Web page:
Family history is not only digging up old records. It is creating new records today to leave for future generations. Take the time to sit with an older relative this holiday season and record their memories for generations to come. It can add a great extra element for future generations to find and add a fun layer to your current holiday season.

Here is a great article from Family Search about how to easily capture audio with their app.

Research Tip of the Week

tip tuesday graphic

Last week, my tip was about keeping a research log. The research log is the document that will allow you to retrace your steps to find the document should you need to get it again. It is also important because it helps save time. Research logs save you from looking for the same record in the same place twice.

Research Plan

This week my tip is about creating a research plan. If the research log is the directions, the research plan tells you the destination. A research plan explains the purpose of your search.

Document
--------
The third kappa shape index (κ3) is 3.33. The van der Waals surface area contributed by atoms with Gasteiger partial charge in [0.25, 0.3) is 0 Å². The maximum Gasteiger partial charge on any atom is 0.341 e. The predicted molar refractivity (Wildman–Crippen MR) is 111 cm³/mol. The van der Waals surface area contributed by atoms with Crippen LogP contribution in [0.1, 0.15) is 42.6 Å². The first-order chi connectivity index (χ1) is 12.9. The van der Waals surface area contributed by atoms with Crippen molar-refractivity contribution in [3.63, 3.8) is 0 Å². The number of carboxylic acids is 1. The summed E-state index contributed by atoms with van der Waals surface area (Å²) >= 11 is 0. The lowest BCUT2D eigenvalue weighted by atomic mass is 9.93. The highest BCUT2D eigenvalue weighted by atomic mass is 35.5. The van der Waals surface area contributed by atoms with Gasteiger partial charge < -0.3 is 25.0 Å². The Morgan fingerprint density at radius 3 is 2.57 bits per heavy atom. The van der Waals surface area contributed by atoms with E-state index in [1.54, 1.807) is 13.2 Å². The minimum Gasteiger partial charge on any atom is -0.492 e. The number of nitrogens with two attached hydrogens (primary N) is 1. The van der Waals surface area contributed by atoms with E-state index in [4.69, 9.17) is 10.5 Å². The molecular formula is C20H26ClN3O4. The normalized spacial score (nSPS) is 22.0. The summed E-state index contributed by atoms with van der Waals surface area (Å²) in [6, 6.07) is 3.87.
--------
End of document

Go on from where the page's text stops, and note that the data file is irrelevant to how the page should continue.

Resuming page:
Research plans can be broad or simple. It is a matter of preference. The important detail is that the research plan helps you focus your research so you accomplish your goals.

Most of my research plans have the same basic concept. I start out with an individual. The name of my research subject is my starting point. I want to know anything and everything I can find out about my subject. Each of the many things I search for become objectives toward reaching that goal. Standard objectives for any research subject are vitals such as birth, marriage, and death. I also attempt to locate the person at least every decade on census records possible.

An Example

As an example, let us say that I have a project that requires me to look up information about a man who lived Bay City, Michigan. This is just a random name I picked. We’ll say this person was my imaginary client’s grandfather. His name was Stanley Burton.